The holidays are often marketed as “the most wonderful time of the year.” Regardless of what you do (or don’t) celebrate, there certainly is a shift in the air during this season. While this shift may be exciting for many, those living with OCD are faced with new sets of challenges, and unfortunately, new things for OCD to cling to like the annoying pest it is (insert eye roll here).
Often, those living with OCD may feel anxiety, dread, confusion, and fear surrounding the holiday season and all it might entail for them, their family, and loved ones. These feelings are quite the opposite of December’s light and bright tone and can often lead individuals to feel shame about their experiences. What does that shame look like? Well, many things – OCD is so different from person to person that this will be unique for everyone. But, one common theme emerges: one might find themselves hiding the OCD or engaging in avoidance to keep OCD thoughts and feelings at bay. Essentially, you might find yourself keeping OCD under wraps.
When we let shame get the best of us, and we start hiding from or avoiding the realities of the OCD experience, it holds us back from beating OCD (something we know you all want to do!) This season – and every season – we encourage you to be bold and stand up to fear. Don’t keep OCD under wraps! The more you try to minimize, hide, and avoid the reality of OCD, the harder it is to beat it.
So, what does keeping OCD under wraps look like, exactly? We thought you’d never ask! As with everything when it comes to OCD, keeping OCD “under wraps” will look different for everybody. But, there are certainly some tell-tale signs:
Your new favorite word is “no.”
Suppose you’re finding yourself saying “no” a lot this season, and avoiding things like social interactions, going to certain places, or taking part in special family traditions. In that case, this could be a big indication that you’re keeping OCD under wraps. Take a second and reflect on the things you’re turning down – is it because you genuinely aren’t in the mood, or does it have some connection (no matter how small) to an OCD fear? If you don’t feel like doing something, that’s always okay. But, if you can tell that you’re saying no because OCD wants you to say no, it’s an indicator that you’ve been trying to keep OCD under wraps, which annoyingly only makes the OCD more determined.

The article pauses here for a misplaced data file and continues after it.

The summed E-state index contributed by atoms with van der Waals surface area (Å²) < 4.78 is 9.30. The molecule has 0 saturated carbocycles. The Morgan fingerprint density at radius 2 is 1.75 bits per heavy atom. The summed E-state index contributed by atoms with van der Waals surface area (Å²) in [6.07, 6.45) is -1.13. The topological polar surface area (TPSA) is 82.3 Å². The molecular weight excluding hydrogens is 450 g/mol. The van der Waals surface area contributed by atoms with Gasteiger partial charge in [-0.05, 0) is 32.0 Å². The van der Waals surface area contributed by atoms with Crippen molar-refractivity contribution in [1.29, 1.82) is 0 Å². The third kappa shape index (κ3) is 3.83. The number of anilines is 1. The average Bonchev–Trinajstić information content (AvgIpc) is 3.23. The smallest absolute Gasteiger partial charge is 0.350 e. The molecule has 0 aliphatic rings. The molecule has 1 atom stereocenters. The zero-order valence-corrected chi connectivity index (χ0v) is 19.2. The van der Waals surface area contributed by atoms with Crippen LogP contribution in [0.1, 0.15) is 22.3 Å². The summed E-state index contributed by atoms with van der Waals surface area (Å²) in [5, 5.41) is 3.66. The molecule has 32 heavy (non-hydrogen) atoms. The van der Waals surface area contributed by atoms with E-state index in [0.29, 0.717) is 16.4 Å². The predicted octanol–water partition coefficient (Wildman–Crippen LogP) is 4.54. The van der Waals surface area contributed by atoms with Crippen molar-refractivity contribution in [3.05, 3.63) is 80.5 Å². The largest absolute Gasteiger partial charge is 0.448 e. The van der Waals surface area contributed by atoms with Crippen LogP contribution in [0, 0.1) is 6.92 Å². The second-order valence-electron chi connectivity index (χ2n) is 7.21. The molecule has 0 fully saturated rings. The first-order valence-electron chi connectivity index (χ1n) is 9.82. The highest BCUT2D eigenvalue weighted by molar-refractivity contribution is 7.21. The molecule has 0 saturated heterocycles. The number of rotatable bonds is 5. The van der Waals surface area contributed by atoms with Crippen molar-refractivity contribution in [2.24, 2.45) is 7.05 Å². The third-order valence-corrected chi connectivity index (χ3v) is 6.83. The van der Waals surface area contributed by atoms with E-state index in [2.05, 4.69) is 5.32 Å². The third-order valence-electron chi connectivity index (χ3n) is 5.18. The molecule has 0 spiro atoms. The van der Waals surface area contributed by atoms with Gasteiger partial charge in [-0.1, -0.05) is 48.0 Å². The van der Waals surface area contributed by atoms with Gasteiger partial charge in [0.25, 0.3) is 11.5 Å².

You’ve started a new career as a party planner.
Maybe you haven’t seen your loved ones in a while, and they don’t know much about the OCD. Or, perhaps this will be the first time you’ve seen a loved one since your diagnosis or starting the OCD recovery journey. Whatever your situation looks like, it’s resulted in a desire to plan (read: over plan) every single detail of your upcoming gathering. Now, we’re not saying it’s bad to plan (and no shade to party planners either!). Planning can actually be really good, such as planning for how you’re going to respond to certain situations or triggers (check out this post if you want to learn more about that!). But, when you become consumed by planning for the visit, a few things can happen:
- First, over-planning is actually a form of avoidance as you work through everything that could go “wrong” and plan how to avoid that situation.
- Second, OCD is now controlling you in a different way. All your planning is just you spending all your time and energy on OCD (which, as the annoying oaf it is, thrives on the attention).
- Finally, over-planning can actually be a manifestation of shame (our least favourite s-word). Think about it – why do you feel the desire to have everything planned out so perfectly? If it’s to make sure you don’t have any run-ins with OCD or that others don’t find out about what you’re going through, this could indicate that you have some shame surrounding the OCD. Remember, there is NEVER shame about the OCD experience!
You’re on an exposure holiday.
Maybe you don’t want others to see you doing exposures or feel like you have to explain them. Or, you’re getting caught up in all the activities the season has to offer and are super busy. Maybe things have been going well for you, and OCD isn’t being such a nuisance. Whatever the reason, you’ve slowed down on your exposure work. It doesn’t always seem like a big deal at the moment, but letting a compulsion slide here or there or forgetting to practice your exposures and statements can really take a toll. Taking a holiday is great (and we always encourage self-care!), but the more you slack off on the tools and strategies you’ve learned to beat OCD, the more you minimize the reality of the OCD experience – you’re keeping OCD under wraps. Unfortunately, this has the opposite effect than desired; the more you keep OCD under wraps, the more it sneaks back up on you.
Now that you know some of our top tell-tale signs that you’re keeping OCD under wraps here comes the fun part – unwrap it! This season (and every season), we encourage you to unwrap OCD. Call it out for what it is and how it affects you, say no to shame, and stand up to OCD! We know you’ve got this, and as always, OCD North is always here to support you and cheer you on.
Here’s to unwrapping OCD!
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Our clinicians are OCD and Exposure and Response Prevention (ERP) specialists. We understand OCD as it manifests in the pediatric and adult populations, families, schools, and the workplace. We utilize ERP to break the cycle of OCD individually and systemically to help you achieve your goals. Read more about our services.